What are backlinks and why do they matter?
After you have created and posted your content, the next thing to think about is how to get more backlinks for it.
What are backlinks? Backlinks are when other website’s put a link to your post (or page) in their content. They usually do this when they are mentioning something which they think you have already covered well.
Let’s say you have written a high-quality blog post for a dairy company about different kinds of milk.
Now, once it has been noticed, other websites that discuss issues about or related to milk will likely include links to your post for their readers to read.
For example, a coffee website might link to your article with a sentence like this:
“So, you’ve brought the most expensive beans, mugs and coffee machine that you can afford, but your coffee still doesn’t taste as nice as you’d hoped. The obvious choice is to try out different types of milk.”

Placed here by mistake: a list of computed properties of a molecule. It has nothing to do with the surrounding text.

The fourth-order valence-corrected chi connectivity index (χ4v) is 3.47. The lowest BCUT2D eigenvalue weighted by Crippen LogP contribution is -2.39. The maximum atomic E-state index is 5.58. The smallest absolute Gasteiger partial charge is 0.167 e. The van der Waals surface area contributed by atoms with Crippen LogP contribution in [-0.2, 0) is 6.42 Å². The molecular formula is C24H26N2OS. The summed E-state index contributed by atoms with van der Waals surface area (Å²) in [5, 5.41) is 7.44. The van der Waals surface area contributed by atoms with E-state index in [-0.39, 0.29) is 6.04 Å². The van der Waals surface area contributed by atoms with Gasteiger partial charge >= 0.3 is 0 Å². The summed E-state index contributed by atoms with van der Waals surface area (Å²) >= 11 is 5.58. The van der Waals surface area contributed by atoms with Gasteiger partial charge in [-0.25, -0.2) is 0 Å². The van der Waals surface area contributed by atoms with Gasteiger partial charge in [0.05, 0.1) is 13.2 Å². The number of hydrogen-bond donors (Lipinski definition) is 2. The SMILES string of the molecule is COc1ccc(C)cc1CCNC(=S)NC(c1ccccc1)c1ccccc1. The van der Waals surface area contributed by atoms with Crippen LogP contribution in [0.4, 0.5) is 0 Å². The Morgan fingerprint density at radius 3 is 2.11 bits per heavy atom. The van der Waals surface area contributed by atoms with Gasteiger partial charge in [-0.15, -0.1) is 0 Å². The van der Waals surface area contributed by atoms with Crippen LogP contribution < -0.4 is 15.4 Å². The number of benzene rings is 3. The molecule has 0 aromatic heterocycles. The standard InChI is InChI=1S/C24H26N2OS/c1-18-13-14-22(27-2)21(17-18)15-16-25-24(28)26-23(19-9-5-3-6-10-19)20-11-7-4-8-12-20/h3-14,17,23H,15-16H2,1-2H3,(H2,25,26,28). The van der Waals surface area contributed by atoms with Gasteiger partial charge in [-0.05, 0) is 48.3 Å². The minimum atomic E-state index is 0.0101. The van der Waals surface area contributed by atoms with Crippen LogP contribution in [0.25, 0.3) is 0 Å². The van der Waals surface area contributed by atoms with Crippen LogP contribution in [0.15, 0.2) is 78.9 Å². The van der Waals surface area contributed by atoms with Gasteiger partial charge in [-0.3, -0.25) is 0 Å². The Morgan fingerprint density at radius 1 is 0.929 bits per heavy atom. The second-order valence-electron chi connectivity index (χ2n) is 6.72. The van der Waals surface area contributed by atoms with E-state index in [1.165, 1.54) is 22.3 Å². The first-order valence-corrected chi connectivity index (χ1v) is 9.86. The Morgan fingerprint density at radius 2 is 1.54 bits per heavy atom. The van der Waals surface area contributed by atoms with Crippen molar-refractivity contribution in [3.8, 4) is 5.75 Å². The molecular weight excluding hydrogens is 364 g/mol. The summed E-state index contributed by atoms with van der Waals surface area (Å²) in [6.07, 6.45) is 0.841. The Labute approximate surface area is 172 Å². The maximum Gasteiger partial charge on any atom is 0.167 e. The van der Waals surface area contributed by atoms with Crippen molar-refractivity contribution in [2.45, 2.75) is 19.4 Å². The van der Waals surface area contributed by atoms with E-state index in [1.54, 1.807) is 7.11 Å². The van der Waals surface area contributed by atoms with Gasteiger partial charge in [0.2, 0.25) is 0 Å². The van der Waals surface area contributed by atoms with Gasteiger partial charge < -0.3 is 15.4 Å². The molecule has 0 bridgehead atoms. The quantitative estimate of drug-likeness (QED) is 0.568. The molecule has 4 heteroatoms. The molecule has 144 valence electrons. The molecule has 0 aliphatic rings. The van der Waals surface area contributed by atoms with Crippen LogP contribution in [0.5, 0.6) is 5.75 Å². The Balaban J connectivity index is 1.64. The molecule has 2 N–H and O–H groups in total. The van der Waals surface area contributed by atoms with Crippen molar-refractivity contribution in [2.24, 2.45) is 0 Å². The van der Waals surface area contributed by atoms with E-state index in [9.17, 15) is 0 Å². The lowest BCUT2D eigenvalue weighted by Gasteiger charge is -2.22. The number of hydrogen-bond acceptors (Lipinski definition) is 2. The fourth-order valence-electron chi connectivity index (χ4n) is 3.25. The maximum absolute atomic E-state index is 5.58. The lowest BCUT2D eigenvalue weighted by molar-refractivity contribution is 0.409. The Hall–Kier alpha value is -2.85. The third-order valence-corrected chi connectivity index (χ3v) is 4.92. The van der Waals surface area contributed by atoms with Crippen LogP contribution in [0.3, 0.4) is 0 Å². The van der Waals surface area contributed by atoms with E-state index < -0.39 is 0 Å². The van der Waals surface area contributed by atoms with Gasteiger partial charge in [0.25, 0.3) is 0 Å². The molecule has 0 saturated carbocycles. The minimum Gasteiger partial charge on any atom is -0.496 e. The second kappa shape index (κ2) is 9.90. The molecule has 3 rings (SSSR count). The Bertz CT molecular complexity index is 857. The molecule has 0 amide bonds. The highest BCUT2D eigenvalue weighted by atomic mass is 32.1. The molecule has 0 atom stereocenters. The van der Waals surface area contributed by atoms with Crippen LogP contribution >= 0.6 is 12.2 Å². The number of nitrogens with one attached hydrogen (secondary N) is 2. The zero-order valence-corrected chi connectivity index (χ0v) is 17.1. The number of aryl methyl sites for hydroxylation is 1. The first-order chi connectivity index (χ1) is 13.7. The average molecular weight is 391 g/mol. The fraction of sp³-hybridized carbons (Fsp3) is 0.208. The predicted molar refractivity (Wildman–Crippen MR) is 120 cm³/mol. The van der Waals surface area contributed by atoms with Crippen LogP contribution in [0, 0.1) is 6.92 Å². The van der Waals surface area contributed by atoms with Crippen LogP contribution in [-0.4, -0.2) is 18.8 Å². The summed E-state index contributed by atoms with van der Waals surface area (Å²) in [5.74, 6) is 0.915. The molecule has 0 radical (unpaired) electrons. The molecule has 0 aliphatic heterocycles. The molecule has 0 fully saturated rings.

What do they get out of including a link to your article in theirs (aka, giving you a backlink)?
- As with references in academic or other technical works, they are able to show their reader that they understand their subject and related areas.
- Their SEO score will go up because Google will notice that their article about coffee also links to good quality information about milk, which is a related term.
What do you gain out of this?
- You gain a backlink, which tells Google that someone out there rates your article highly.
The more backlinks you get the better your SEO becomes, because each backlink sends a signal to Google that tells it your expertise is rated well.
Generally speaking, the article with the most good quality backlinks will rank the highest because Google will consider that article the most authoritative and trustworthy.
With backlinks, quality and quantity are important.
How do I get backlinks?
Ideally, you should accumulate backlinks organically. This means that people will find your content (either via a Google, social media, etc.) and then chose to link to it in their own content afterwards.